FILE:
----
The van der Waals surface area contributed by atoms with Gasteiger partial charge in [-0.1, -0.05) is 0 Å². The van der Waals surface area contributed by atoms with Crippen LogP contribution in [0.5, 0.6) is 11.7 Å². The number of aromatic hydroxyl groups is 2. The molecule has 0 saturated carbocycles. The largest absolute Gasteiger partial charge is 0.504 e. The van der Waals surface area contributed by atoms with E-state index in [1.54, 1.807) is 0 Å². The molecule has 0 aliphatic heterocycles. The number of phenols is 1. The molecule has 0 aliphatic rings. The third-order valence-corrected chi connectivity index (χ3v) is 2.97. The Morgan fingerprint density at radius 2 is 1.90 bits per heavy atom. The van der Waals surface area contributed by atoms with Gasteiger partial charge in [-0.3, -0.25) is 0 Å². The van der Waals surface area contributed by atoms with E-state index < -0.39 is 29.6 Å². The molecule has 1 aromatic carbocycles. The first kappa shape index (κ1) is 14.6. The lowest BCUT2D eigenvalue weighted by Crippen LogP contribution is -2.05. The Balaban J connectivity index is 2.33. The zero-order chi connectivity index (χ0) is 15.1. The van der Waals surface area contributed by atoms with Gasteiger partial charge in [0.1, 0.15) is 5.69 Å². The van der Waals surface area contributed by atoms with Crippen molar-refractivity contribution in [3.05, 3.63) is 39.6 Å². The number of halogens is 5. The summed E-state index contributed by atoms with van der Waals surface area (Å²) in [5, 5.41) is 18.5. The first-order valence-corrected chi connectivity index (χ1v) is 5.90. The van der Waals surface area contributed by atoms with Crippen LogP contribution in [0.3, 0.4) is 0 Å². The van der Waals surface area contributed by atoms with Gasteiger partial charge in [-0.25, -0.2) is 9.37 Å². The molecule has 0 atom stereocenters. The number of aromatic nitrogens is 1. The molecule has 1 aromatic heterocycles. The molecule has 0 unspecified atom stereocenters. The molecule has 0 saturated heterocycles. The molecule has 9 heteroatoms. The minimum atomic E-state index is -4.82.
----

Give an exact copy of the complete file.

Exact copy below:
The van der Waals surface area contributed by atoms with Gasteiger partial charge in [-0.1, -0.05) is 0 Å². The van der Waals surface area contributed by atoms with Crippen LogP contribution in [0.5, 0.6) is 11.7 Å². The number of aromatic hydroxyl groups is 2. The molecule has 0 saturated carbocycles. The largest absolute Gasteiger partial charge is 0.504 e. The van der Waals surface area contributed by atoms with E-state index in [1.54, 1.807) is 0 Å². The molecule has 0 aliphatic heterocycles. The number of phenols is 1. The molecule has 0 aliphatic rings. The third-order valence-corrected chi connectivity index (χ3v) is 2.97. The Morgan fingerprint density at radius 2 is 1.90 bits per heavy atom. The van der Waals surface area contributed by atoms with Gasteiger partial charge in [-0.3, -0.25) is 0 Å². The van der Waals surface area contributed by atoms with E-state index < -0.39 is 29.6 Å². The molecule has 1 aromatic carbocycles. The first kappa shape index (κ1) is 14.6. The lowest BCUT2D eigenvalue weighted by Crippen LogP contribution is -2.05. The Balaban J connectivity index is 2.33. The zero-order chi connectivity index (χ0) is 15.1. The van der Waals surface area contributed by atoms with Gasteiger partial charge in [0.1, 0.15) is 5.69 Å². The van der Waals surface area contributed by atoms with Crippen molar-refractivity contribution in [3.05, 3.63) is 39.6 Å². The number of halogens is 5. The summed E-state index contributed by atoms with van der Waals surface area (Å²) in [5, 5.41) is 18.5. The first-order valence-corrected chi connectivity index (χ1v) is 5.90. The van der Waals surface area contributed by atoms with Crippen LogP contribution in [0.3, 0.4) is 0 Å². The van der Waals surface area contributed by atoms with Gasteiger partial charge in [-0.25, -0.2) is 9.37 Å². The molecule has 0 atom stereocenters. The number of aromatic nitrogens is 1. The molecule has 1 aromatic heterocycles. The molecule has 0 unspecified atom stereocenters. The molecule has 0 saturated heterocycles. The molecule has 9 heteroatoms. The minimum atomic E-state index is -4.82.